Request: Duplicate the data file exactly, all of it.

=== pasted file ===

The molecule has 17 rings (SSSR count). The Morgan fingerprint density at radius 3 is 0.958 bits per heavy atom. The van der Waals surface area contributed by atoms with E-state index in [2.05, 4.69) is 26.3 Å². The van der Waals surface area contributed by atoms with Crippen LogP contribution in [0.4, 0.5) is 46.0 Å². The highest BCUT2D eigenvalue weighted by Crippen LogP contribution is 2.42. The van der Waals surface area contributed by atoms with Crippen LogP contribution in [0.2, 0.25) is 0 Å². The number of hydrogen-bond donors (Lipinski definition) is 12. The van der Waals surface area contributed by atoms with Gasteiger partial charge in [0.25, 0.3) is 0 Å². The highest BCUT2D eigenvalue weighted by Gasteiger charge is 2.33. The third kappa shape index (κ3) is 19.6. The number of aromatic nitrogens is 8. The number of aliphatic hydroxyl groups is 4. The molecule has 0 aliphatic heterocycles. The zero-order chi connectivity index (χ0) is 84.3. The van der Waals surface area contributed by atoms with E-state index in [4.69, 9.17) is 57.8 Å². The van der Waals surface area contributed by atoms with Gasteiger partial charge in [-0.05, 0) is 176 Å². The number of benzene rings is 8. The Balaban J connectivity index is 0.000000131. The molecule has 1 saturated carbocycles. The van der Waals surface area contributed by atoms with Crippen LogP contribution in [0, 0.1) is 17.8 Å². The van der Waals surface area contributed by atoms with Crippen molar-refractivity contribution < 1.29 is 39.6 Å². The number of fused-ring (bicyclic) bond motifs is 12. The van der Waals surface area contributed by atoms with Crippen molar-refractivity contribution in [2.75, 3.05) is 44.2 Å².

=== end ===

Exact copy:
The molecule has 17 rings (SSSR count). The Morgan fingerprint density at radius 3 is 0.958 bits per heavy atom. The van der Waals surface area contributed by atoms with E-state index in [2.05, 4.69) is 26.3 Å². The van der Waals surface area contributed by atoms with Crippen LogP contribution in [0.4, 0.5) is 46.0 Å². The highest BCUT2D eigenvalue weighted by Crippen LogP contribution is 2.42. The van der Waals surface area contributed by atoms with Crippen LogP contribution in [0.2, 0.25) is 0 Å². The number of hydrogen-bond donors (Lipinski definition) is 12. The van der Waals surface area contributed by atoms with Gasteiger partial charge in [0.25, 0.3) is 0 Å². The highest BCUT2D eigenvalue weighted by Gasteiger charge is 2.33. The third kappa shape index (κ3) is 19.6. The number of aromatic nitrogens is 8. The number of aliphatic hydroxyl groups is 4. The molecule has 0 aliphatic heterocycles. The zero-order chi connectivity index (χ0) is 84.3. The van der Waals surface area contributed by atoms with E-state index in [4.69, 9.17) is 57.8 Å². The van der Waals surface area contributed by atoms with Gasteiger partial charge in [-0.05, 0) is 176 Å². The number of benzene rings is 8. The Balaban J connectivity index is 0.000000131. The molecule has 1 saturated carbocycles. The van der Waals surface area contributed by atoms with Crippen LogP contribution in [0, 0.1) is 17.8 Å². The van der Waals surface area contributed by atoms with Crippen molar-refractivity contribution < 1.29 is 39.6 Å². The number of fused-ring (bicyclic) bond motifs is 12. The van der Waals surface area contributed by atoms with Crippen molar-refractivity contribution in [2.75, 3.05) is 44.2 Å².